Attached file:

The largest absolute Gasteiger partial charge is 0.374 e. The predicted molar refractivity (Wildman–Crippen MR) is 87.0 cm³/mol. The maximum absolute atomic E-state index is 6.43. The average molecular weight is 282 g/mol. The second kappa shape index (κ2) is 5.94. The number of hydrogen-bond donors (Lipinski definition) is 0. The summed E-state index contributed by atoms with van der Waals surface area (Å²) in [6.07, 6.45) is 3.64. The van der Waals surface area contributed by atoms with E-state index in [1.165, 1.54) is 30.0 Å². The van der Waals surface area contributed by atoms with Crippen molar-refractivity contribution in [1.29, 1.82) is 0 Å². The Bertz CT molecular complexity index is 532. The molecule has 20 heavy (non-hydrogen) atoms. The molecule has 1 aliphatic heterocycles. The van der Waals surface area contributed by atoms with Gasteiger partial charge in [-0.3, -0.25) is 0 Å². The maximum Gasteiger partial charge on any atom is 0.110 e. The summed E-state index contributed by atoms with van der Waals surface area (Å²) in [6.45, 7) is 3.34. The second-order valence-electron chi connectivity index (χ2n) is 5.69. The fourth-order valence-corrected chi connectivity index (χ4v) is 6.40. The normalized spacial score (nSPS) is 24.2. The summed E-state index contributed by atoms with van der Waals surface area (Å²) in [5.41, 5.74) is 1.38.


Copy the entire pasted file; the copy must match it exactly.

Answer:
The largest absolute Gasteiger partial charge is 0.374 e. The predicted molar refractivity (Wildman–Crippen MR) is 87.0 cm³/mol. The maximum absolute atomic E-state index is 6.43. The average molecular weight is 282 g/mol. The second kappa shape index (κ2) is 5.94. The number of hydrogen-bond donors (Lipinski definition) is 0. The summed E-state index contributed by atoms with van der Waals surface area (Å²) in [6.07, 6.45) is 3.64. The van der Waals surface area contributed by atoms with E-state index in [1.165, 1.54) is 30.0 Å². The van der Waals surface area contributed by atoms with Crippen molar-refractivity contribution in [1.29, 1.82) is 0 Å². The Bertz CT molecular complexity index is 532. The molecule has 20 heavy (non-hydrogen) atoms. The molecule has 1 aliphatic heterocycles. The van der Waals surface area contributed by atoms with Gasteiger partial charge in [-0.3, -0.25) is 0 Å². The maximum Gasteiger partial charge on any atom is 0.110 e. The summed E-state index contributed by atoms with van der Waals surface area (Å²) in [6.45, 7) is 3.34. The second-order valence-electron chi connectivity index (χ2n) is 5.69. The fourth-order valence-corrected chi connectivity index (χ4v) is 6.40. The normalized spacial score (nSPS) is 24.2. The summed E-state index contributed by atoms with van der Waals surface area (Å²) in [5.41, 5.74) is 1.38.